8 miles in 2 days, Brandwood tunnel, a lot of thumb-twiddling.

Friday, 29 March 2019

Into Birmingham

Tuesday 19th March
On an overcast but dry morning Dave fitted the new starter battery.  The old one is now serving as temporary ballast on the starboard side!  At least we can now start the engine even if we can’t tell how full the batteries are!  By 10 we were in Wast Hills tunnel – a swift transit but rather wet, as usual. At King’s Norton Junction was the sad sight of the canal house, which has been burnt out.  There is no road access, so the fire engines had trouble getting to it (as reported in Canal Boat in the new issue).



Now it was the fast stretch into Birmingham – not particularly interesting when you have done it many times, but hey.  The area between one of the walls and the works buildings behind it has been planted up with Forsythia and Chaenomeles and looked stunning.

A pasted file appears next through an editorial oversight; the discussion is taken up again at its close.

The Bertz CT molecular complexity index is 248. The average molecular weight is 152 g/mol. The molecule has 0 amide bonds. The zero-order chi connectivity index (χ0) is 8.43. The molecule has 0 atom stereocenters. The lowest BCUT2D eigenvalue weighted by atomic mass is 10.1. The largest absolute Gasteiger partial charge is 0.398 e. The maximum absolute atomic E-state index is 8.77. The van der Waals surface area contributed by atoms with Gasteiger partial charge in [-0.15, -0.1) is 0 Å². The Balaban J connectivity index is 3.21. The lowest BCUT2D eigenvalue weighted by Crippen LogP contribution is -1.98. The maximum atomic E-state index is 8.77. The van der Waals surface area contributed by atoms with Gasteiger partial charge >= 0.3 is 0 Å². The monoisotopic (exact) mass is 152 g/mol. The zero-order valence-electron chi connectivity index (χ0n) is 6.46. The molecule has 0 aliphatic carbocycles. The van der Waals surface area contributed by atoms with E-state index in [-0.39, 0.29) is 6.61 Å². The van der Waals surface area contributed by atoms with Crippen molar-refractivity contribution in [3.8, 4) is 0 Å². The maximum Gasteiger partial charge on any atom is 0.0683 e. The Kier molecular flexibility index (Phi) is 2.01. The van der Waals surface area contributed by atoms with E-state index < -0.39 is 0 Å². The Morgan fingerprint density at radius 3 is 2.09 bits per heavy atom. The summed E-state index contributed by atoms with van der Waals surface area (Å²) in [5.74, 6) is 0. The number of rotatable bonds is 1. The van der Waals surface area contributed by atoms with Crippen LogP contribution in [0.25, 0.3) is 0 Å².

The little cafĂ© in a portacabin on the offside has been done up and re-opened, with the mooring cleared, but we didn’t stop.  We pulled in at the Selly Oak moorings for a trip to Sainsbury’s but it was closed!!  It has moved to the new premises where the Lapal canal should be running, and there has been a lot of planning-related argument as they have (allegedly I expect I must say) attempted to get out of making space for the restoration.  We got directions to the new store from the lovely girl in Pets At Home and found an enormous megastore in a new retail park, which includes a Go Outdoors and M&S food among other shops which I forget, shopping not being a favourite activity of mine.  We wondered if this (below) was destined to become the line of the Lapal canal, but couldn’t see quite how it would join the main line.  The signal on my phone has been dodgy to say the least on this trip, and I haven’t had the laptop battery life to research the current position.